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The Consumer Electronics Show is just around the corner: the Las Vegas expo in early January sets the tech trends for the year to come, but looking beyond the big names, we’re taking a look right now at the technologies they’ll be using. What new ideas and kit will revolutionise your next purchases? Find out in our guide right here.

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Screens you can actually see in daylight
So right now, if you want a gadget with a screen that’s perfectly visible in daylight, you need an eInk e-reader. That’s your only option, and it’s not practical. But 2011 will be the year when we start getting display options for gizmos typical stuck with LCD panels which re all but invisible in the sunshine. Mirasol will start rolling out its first non backlit beauties, while Pixel Qi should unveil its latest backlit toggling stunner at CES. Watch this space. In the light.

Dual core phones
1GHz, single core processors in phones are fast, but you know what? They’re not fast enough anymore. ARM and its licensees, like Qualcomm and Samsung, will be pushing dual core processors with even better performance and multitasking prowess in 2011. The first dual core phone, the LG Optimus 2X, has already been announced, but expect to see a load more unveiled at CES in January, and Mobile World Congress in February.

Autostereoscopic screens
Hard to pronounce, but simple to use, autostereoscopic screens create an impression of depth (3D) in images without the need for silly looking specs. Sharp has been ploughing ahead with the tech this year, and it’s going to make a big bang in 2011 with the Nintendo 3DS games handheld, while Toshiba is pushing ahead with it for TVs too,.

Light Peak
Light Peak ports will one day be as commonplace in gadgets as USB slots are now: it’s Intel’s new tech that uses optical cables to sling data at disgustingly fast speeds (10GBps at launch), so you won’t ever have to wait around copying whole photo albums and HD video downloads. The first shipping products with it in are expected some time next year, and rumours are swirling that Apple is set to be a key player in it. 2011 Light Peak MacBooks? It could happen.

Near Field Communication technology is already here – if you’ve been to London, it’s what powers the contactless Oyster travelcard payment system. But it’s integrated into the latest version of Android, 2.3, and the first phone running it, the Google Nexus S – and Apple was looking to hire an NFC engineer over the Summer. fancy using your iPhone 5 to buy a sardine or jump on the train? NFC in phones could just be the tipping point to make it mainstream.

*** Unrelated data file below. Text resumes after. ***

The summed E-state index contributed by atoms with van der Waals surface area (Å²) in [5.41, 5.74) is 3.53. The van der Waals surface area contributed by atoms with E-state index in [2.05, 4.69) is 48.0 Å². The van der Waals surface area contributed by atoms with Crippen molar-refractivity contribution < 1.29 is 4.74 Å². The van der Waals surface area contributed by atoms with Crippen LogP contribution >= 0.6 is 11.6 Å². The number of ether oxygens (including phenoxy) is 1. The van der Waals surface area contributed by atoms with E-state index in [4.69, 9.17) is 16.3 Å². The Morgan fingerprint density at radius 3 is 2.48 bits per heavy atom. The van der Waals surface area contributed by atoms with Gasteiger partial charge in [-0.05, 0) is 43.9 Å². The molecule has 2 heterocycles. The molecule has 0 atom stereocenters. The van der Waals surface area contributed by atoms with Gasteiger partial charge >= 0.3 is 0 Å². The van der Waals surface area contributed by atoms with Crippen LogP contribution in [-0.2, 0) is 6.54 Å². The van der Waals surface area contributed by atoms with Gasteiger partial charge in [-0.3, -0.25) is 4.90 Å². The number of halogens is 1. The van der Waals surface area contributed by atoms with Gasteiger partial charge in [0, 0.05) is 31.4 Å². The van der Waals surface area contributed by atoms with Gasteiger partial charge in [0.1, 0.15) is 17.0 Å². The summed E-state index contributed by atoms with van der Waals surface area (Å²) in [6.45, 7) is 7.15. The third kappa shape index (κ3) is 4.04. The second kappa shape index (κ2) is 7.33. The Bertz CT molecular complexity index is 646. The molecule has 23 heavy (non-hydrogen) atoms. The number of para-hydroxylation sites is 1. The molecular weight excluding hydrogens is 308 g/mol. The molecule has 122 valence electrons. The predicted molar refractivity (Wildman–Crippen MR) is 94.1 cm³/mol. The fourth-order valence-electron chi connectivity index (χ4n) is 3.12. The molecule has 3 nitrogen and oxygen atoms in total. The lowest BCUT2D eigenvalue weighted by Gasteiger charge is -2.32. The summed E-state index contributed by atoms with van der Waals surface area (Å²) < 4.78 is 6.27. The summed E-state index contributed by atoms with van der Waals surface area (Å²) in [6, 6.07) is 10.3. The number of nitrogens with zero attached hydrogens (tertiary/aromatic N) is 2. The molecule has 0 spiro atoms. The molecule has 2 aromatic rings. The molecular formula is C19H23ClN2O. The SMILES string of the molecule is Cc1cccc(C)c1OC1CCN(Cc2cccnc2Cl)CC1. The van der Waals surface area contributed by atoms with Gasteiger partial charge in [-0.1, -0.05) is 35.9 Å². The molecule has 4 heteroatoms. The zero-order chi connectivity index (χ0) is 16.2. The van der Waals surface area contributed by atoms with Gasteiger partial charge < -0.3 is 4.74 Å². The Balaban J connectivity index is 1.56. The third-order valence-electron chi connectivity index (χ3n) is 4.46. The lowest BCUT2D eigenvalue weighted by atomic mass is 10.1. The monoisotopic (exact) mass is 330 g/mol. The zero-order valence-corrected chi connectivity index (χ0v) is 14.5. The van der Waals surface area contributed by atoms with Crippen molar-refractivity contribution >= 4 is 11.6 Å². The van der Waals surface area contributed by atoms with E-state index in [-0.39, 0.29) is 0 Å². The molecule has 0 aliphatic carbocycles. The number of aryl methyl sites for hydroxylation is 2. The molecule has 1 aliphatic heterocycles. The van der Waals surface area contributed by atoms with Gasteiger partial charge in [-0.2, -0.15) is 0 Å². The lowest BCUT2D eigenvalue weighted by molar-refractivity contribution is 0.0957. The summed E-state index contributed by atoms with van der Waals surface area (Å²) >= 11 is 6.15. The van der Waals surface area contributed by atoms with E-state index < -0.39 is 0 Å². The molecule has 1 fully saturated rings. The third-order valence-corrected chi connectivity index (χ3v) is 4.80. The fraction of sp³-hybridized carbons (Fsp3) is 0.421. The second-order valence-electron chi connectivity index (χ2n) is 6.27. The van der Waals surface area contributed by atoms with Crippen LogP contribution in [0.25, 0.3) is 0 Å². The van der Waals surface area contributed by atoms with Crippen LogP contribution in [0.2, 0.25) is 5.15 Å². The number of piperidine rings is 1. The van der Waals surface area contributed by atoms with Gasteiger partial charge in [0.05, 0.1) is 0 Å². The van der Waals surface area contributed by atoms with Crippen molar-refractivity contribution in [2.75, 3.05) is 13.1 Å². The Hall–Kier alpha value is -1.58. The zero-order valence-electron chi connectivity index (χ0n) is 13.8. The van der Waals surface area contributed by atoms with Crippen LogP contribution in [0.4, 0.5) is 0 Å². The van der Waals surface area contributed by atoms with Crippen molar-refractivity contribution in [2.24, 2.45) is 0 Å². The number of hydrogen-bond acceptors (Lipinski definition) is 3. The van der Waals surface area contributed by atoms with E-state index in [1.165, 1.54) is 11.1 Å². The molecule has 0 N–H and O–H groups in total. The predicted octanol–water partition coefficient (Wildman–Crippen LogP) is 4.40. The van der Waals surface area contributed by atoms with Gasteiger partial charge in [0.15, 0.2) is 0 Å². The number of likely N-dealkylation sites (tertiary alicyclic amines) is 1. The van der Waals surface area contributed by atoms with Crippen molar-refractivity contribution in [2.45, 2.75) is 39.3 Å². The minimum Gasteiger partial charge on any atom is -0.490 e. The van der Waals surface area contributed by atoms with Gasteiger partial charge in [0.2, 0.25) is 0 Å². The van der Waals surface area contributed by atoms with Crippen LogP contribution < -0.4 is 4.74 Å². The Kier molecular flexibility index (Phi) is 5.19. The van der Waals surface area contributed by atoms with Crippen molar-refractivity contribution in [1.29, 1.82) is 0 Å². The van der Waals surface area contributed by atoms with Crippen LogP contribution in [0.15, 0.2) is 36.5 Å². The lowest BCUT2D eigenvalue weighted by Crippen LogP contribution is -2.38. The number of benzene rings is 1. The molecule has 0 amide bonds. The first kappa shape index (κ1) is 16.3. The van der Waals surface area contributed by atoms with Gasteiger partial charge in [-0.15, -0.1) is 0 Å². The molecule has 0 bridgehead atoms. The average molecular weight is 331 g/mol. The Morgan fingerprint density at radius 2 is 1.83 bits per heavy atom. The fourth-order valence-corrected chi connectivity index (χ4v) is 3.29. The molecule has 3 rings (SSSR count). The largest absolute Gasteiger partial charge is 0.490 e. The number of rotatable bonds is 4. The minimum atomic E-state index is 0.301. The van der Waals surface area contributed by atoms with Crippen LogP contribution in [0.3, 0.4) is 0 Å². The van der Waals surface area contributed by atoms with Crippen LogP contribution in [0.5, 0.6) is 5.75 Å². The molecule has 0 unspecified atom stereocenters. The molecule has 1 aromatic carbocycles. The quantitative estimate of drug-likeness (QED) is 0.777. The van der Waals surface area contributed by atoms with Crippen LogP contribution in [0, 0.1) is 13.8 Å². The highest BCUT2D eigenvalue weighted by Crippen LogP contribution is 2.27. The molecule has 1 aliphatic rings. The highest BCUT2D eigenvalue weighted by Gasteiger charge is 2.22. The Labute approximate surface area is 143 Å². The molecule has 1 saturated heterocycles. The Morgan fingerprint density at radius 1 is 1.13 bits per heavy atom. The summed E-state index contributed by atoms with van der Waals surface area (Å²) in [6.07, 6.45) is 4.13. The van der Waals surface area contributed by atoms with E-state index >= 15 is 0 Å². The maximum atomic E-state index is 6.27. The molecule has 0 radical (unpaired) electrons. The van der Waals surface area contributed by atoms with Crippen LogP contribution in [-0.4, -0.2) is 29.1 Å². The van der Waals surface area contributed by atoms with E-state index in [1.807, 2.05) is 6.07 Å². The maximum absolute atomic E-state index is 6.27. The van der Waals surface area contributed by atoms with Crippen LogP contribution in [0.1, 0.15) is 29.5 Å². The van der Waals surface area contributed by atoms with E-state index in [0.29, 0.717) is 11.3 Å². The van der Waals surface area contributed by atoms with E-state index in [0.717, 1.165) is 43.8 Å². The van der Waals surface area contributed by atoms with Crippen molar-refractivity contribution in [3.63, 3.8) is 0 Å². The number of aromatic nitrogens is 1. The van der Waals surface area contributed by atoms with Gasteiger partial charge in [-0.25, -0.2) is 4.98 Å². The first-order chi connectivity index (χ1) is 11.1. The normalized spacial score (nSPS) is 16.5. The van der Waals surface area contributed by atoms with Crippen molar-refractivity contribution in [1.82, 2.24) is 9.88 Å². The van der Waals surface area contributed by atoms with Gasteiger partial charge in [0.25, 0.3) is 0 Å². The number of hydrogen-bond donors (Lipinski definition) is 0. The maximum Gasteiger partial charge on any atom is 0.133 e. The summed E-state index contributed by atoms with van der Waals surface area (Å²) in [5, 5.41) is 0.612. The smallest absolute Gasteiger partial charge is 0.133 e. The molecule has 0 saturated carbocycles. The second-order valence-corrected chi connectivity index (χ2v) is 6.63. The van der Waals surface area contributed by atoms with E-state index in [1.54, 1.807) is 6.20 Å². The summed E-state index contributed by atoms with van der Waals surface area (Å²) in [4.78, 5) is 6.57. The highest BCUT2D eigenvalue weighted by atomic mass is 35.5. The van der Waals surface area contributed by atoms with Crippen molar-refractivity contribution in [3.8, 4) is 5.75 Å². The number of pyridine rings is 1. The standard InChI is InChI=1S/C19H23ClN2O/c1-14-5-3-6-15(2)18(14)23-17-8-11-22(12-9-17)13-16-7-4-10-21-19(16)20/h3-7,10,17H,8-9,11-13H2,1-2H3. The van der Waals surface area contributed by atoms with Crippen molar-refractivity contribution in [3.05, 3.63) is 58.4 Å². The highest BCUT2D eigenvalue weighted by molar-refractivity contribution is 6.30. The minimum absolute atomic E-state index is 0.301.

1080p mobile recording
High def video recording has fast become the new bare minimum for new smartphones, but until now, it’s all been capped at 720p resolution. With the onset of dual core CPUs, we’ll soon start to see mobiles capable of filming in smooth 1080p for the full HD experience when watched back on your flatscreen TV. Yup, that LG Optimus 2X is packing it, and it’s going to be a trendsetter.

Long Term Evolution tech is something you’re going to be a hearing a lot about next year, though you might not be able to sample it in the UK. It’s been dubbed 4G, and it’s a whole lot faster for getting your gadgets on the internet wherever you re than the 3G: we’re talking up to 12Mbps at first in real world use. Verizon, the largest US mobile operator, is turning its LTE network on this month, and the first phones with LTE inside will be out next year. UK networks are toying with it right now: fingers crossed next year they announce rollout plans.

Wi-Fi Direct
You know how everyone used to use Bluetooth back in the day, but got bored because it was so slow? Wi-Fi Direct is a new standard you’ll start to see merging in new gadgets next year that does the same gadget to gadget data transfer at a much faster clip, without a router. Even better, only one of the Wi-Fi connected devices has to be Wi-Fi Direct enabled – the other can simply be your existing phone, laptop or whatnot. The first devices are being certified right now, but expect to hear more about it in 2011.

Embedded SIMs
Right now, the only devices with SIM cards in for hopping online anywhere are mobiles, mobile dongles, and the odd laptop, tablet and satnav. But what if every gadget we buy had an internet connection? That’s the premise behind embedded SIMs, which would get everything from iPods to fridges online. You wouldn’t have to fiddle around with SIM slots on them either, as they could all be activated remotely. The GSMA, the organisation behind mobile standards for most of the world, says the first devices will hit in 2012, but you can expect to see the first demoes and announcements next year.

Thin clients
The concept of a thin client: where the device is just a receptacle for software and an operating system elsewhere, and is almost disposable, has been around for decades. But 2011 could be the year it goes mainstream. Google’s first Chrome OS laptops go on sale next year, bundled with a data connection, so that the browser becomes the entire computer. They can be wiped from afar if lost, and you can switch machines just by logging in since everything is a web app.

You won’t just be seeing this in desktops, but mobiles too: mobile virtualization, where you run a virtual image of an OS on top of the phone’s hardware, will break down the barriers between work and personal phones. You’ll be able to use whatever smartphone you like, and IT can control the virtual OS on it from 9-5, then you’ll be able to switch back to your OS of choice when you knock off.

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